Women working in Africa need equal benefits
Women are the backbone of family life in Africa, but many employers choose to ignore the fact that women often play an equal role in contributing to their families’ financial welfare. When it comes to pay, many companies treat their female workers as if they provide only a secondary source of income to their family, regardless of whether they are single parents, or support a male homemaker or unemployed partner. Female workers also face discrimination in terms of health care coverage. It remains common practice that men typically receive health benefits for the entire family. But for a woman those benefits might be restricted to her none for her children or husband.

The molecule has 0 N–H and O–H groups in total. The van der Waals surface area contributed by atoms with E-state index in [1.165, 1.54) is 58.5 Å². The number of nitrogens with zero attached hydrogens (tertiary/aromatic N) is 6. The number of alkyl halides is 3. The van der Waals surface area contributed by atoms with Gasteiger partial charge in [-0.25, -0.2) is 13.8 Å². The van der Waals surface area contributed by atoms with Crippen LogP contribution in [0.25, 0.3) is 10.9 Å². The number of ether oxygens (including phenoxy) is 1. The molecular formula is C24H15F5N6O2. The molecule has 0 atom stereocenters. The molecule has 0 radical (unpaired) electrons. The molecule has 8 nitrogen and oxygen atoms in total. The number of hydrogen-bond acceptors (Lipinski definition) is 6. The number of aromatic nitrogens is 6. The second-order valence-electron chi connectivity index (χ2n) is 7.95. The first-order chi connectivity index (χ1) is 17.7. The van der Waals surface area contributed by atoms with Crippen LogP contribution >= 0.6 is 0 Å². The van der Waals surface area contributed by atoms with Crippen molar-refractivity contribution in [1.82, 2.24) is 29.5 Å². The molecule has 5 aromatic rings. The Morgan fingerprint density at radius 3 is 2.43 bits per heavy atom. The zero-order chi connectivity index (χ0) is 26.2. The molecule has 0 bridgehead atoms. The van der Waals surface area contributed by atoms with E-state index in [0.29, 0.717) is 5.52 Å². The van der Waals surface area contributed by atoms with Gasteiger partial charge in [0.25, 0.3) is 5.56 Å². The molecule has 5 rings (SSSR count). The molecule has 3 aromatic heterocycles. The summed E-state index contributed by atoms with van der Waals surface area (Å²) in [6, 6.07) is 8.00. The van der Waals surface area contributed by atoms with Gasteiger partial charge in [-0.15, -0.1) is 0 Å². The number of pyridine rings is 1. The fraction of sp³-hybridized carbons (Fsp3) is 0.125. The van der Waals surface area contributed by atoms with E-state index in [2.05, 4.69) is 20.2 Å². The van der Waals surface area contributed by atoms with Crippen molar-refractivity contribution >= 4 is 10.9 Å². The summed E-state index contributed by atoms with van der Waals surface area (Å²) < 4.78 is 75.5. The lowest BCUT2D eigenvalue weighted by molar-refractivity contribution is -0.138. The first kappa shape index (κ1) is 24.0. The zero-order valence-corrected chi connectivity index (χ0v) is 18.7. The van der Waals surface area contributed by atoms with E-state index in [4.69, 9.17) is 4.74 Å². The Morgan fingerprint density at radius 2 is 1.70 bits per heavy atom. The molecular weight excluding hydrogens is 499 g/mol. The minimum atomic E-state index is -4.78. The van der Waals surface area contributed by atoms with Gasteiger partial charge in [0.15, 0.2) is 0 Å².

Women in the workforce also take on dual roles, expected to balance family and career. Workplaces that set aside a lactation room or space for parents to care for an infant while at work. Very often, women have to take care of household work before leaving for the office, and also after coming home. Such a heavy workload is perceived as justified by the unjust belief that it is a woman’s duty to take care of housework, and not a man’s. Half of the international migrant population is women, who are supporting their families at home, but the world fails to acknowledge and respond to their specific circumstances and needs. That mindset should change, especially if Africa strives to become an economic powerhouse region within two generations. Equal pay and equal benefits are just some of the rights that must be upheld. Employers must start treating women equally in terms of payment and benefits, and not only expect them to complete an equal amount of work.